BOSTON (Nov. 2, 2019) — Sometimes, scientific discoveries that can have a huge impact on society come in tiny packages.
Photoimmunotherapy, a novel cancer treatment developed by Dr. Hisataka Kobayashi and his team at the National Institute of Health (NIH), for example, causes tumor cells to explode by beaming near-infrared light at special dye bound to antibodies that are 100,000 times smaller than a short rice grain. Nano-sized molecules also play critical roles in a biohybrid mosquito’s olfactory sensor that Dr. Shoji Takeuchi and his team at the University of Tokyo Institute of Industrial Science developed in hopes that it will someday help find humans, just as search dogs do, in rescue missions.
These breakthroughs — both of which were presented at the 4th annual Japan-US Science Forum in Boston, held Nov. 2 at Harvard University — demonstrate what’s possible with nanoscience and innovative applications of it. But they are also a testament to the cross-disciplinary collaborations among researchers from around the world, Drs. Kobayashi and Takeuchi told the forum audience. Dr. Kobayashi, for one, moved from Japan to work at NIH for its large pool of potential “good collaborators” for his project. Working with people who speak different scientific languages enriches the mind, Dr. Takeuchi said.
For the fourth year, the Science Forum brought the American and Japanese science communities together in Boston, providing scientists from both countries and elsewhere with the opportunity to exchange ideas and inspiration. Taking the theme of “It’s a nano world!” this year’s event featured keynote lectures by Drs. Kobayashi and Takeuchi, both of whom are globally renowned for their groundbreaking discoveries involving nano-scale matters. Prof. Cathleen Crudden of Queen’s University of Ontario, who was scheduled to give a lecture on nanoparticles’ implications in chemistry and biology, could not attend the forum due to the flooding in her region.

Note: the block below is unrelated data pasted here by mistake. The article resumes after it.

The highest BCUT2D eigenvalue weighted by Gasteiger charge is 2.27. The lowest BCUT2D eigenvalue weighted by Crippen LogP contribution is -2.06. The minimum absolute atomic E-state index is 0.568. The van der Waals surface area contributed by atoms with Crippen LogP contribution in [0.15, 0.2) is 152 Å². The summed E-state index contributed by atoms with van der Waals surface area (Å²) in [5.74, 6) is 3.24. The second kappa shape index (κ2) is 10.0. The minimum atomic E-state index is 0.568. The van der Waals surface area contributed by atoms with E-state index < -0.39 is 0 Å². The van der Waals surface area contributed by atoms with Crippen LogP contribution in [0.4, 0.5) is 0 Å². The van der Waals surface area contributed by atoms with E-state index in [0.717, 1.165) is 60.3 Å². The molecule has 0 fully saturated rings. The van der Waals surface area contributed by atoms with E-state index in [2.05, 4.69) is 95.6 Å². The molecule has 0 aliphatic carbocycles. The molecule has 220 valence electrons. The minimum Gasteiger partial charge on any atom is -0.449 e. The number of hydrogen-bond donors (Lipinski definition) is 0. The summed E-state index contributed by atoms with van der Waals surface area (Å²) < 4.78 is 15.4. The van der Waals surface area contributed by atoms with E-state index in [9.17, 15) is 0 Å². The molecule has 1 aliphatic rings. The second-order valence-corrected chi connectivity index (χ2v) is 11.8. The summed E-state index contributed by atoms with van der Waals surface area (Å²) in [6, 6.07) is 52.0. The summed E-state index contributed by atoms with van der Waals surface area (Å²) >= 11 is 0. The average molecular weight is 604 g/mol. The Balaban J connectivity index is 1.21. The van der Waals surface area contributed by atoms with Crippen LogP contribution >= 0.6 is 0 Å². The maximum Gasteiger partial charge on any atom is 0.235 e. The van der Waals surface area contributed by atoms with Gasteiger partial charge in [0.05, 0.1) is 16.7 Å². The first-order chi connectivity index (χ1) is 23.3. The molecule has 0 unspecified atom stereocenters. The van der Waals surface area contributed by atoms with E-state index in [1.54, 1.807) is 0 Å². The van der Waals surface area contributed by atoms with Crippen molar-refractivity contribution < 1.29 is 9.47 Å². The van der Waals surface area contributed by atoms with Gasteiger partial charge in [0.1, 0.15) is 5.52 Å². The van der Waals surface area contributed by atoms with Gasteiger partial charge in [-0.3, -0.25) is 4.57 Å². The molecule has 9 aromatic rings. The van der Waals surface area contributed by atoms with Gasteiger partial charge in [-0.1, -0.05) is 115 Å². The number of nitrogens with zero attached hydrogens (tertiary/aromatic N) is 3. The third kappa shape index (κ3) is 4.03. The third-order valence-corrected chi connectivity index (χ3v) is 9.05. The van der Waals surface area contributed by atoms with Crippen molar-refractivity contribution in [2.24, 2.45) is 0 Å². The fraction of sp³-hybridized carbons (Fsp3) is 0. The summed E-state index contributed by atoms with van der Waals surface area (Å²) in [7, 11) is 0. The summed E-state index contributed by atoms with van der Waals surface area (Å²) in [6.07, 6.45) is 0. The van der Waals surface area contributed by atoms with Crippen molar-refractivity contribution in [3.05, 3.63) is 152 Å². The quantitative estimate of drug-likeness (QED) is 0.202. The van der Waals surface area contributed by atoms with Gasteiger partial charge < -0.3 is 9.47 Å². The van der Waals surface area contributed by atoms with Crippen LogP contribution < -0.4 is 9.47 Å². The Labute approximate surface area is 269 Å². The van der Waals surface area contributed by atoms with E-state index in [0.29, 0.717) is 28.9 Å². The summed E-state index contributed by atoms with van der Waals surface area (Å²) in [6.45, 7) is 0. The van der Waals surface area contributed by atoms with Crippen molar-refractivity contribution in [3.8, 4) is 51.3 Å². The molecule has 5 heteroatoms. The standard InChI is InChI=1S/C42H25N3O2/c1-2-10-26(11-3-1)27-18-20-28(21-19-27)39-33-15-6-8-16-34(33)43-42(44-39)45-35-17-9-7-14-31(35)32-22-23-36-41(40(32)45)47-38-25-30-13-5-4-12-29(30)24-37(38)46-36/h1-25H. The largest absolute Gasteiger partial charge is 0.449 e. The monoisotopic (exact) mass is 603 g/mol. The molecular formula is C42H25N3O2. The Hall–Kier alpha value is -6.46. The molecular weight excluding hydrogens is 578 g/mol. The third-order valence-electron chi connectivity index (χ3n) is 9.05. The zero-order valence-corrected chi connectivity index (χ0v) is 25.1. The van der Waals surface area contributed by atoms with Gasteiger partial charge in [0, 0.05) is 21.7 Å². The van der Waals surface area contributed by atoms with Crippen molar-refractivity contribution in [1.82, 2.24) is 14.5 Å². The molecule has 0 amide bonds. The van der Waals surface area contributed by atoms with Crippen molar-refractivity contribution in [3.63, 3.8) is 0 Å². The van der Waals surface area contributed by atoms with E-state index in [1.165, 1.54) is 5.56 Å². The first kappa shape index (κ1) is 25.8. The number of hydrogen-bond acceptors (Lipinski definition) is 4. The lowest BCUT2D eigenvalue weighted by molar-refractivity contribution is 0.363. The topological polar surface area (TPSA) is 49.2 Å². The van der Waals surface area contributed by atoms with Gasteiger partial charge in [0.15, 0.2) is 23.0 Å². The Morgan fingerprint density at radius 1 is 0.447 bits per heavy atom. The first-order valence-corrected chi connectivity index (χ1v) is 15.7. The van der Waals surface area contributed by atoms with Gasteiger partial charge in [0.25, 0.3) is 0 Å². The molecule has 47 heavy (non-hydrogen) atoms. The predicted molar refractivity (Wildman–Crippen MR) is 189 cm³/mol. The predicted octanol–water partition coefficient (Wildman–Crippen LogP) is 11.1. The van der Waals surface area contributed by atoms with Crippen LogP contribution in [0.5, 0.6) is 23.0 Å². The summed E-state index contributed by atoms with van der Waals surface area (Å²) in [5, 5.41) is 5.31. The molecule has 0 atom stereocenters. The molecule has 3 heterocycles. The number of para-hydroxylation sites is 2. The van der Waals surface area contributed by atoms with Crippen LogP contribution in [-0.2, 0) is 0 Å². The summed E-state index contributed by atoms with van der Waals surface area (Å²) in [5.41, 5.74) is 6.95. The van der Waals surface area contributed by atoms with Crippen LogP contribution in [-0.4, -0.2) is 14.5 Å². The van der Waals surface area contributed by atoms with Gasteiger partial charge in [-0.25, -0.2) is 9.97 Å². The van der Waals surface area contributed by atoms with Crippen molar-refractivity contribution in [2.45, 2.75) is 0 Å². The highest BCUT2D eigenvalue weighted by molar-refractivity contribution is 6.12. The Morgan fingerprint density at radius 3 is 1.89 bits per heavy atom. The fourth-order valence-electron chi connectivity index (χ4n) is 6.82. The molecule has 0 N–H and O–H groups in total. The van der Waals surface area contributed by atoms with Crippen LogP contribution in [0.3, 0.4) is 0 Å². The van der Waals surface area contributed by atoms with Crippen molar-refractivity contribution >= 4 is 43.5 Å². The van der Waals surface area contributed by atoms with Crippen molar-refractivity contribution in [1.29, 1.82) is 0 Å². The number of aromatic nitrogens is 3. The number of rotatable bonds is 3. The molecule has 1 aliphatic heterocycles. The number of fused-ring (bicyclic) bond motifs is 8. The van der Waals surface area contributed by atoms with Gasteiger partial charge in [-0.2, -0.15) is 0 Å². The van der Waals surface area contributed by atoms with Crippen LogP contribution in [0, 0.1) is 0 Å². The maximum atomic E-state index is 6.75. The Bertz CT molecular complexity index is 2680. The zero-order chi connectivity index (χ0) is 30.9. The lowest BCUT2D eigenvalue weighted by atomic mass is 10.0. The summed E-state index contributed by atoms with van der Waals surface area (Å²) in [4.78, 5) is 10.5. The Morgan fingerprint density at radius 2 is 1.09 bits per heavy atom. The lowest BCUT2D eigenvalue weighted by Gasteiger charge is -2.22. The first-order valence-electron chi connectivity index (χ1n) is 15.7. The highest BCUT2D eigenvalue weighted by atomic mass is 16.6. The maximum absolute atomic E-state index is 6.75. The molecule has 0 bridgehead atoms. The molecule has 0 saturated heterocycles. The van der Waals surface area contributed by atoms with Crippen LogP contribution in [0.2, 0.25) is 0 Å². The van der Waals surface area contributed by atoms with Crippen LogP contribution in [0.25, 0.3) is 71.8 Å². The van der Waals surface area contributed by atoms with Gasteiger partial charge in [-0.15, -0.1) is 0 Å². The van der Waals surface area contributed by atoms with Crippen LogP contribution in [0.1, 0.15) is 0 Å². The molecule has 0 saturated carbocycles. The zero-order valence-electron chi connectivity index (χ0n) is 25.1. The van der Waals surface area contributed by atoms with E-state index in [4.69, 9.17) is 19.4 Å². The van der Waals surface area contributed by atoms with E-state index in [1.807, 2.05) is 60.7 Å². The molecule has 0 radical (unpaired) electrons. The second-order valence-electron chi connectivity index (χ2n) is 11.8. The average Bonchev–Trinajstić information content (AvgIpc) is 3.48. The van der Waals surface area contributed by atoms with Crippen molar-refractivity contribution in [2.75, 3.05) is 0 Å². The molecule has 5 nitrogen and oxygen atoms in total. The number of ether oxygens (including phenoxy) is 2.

Jointly organized by the Japan Society for the Promotion of Science (JSPS)’s Washington Office, the Consulate General of Japan in Boston, and the United Japanese Researchers Around the World (UJA), the forum began in 2016 as a way to showcase Japan’s scientific undertakings and promote global partnerships. With a large number of leading technology and bio- and life-science labs and companies clustered in a one-mile radius near Massachusetts Institute of Technology and Harvard University, Boston is a fitting location for the forum, said Setsuo Ohmori, Consul General of Japan in Boston, in his opening remarks.
The forum’s goal is to change the world through science, according to Dr. Kohji Hirata, director of the JSPS Washington Office. And achieving it requires scientists to surround themselves in diversity, said Harvard University professor Takao Hensch, who moderated the forum.
“Being a scientist today means being a kokusai-jin (‘worldly person’ in Japanese),” Dr. Mark Elliott, vice provost of Harvard University, said, as he opened the annual forum that aims to foster global scientific collaborations. “You cannot do science in one country any more.”
“Learning from other cultures and having different perspectives prevents you from getting stuck in a rut,” Dr. Hensch said.
Dr. Kobayashi Develops Therapy That Cures Cancer Without Causing Any Harm to Patient
The biggest problem with conventional cancer therapies, Dr. Kobayashi said, is that they always leave some cancer cells behind while reducing the body’s ability to fight the disease. That’s because surgery, radiation and chemotherapy all destroy or damage healthy cells along with cancer cells, compromising the patient’s immune system.
Even cutting-edge immunotherapy, which weaponizes one’s immune system against cancer, isn’t the perfect solution to the problem. It doesn’t always wipe out all the cancer cells nor work in every patient.
Dr. Kobayashi’s quest for a better way to treat cancer paid off in the form of the innovation of near-infrared photoimmunotherapy (NIR-PIT). This revolutionary cancer therapy “selectively crushes cancer cells without damaging any normal cells,” according to Dr. Kobayashi. What’s more, cancer cells release antigenic content when crushed, activating the body’s defense system to kill off all the remaining cancer cells elsewhere in the body. This makes the patient immune to the disease, as well, preventing a recurrence of the particular cancer for which they were treated. The therapy has already cured patients of advanced head and neck cancer in a clinical trial.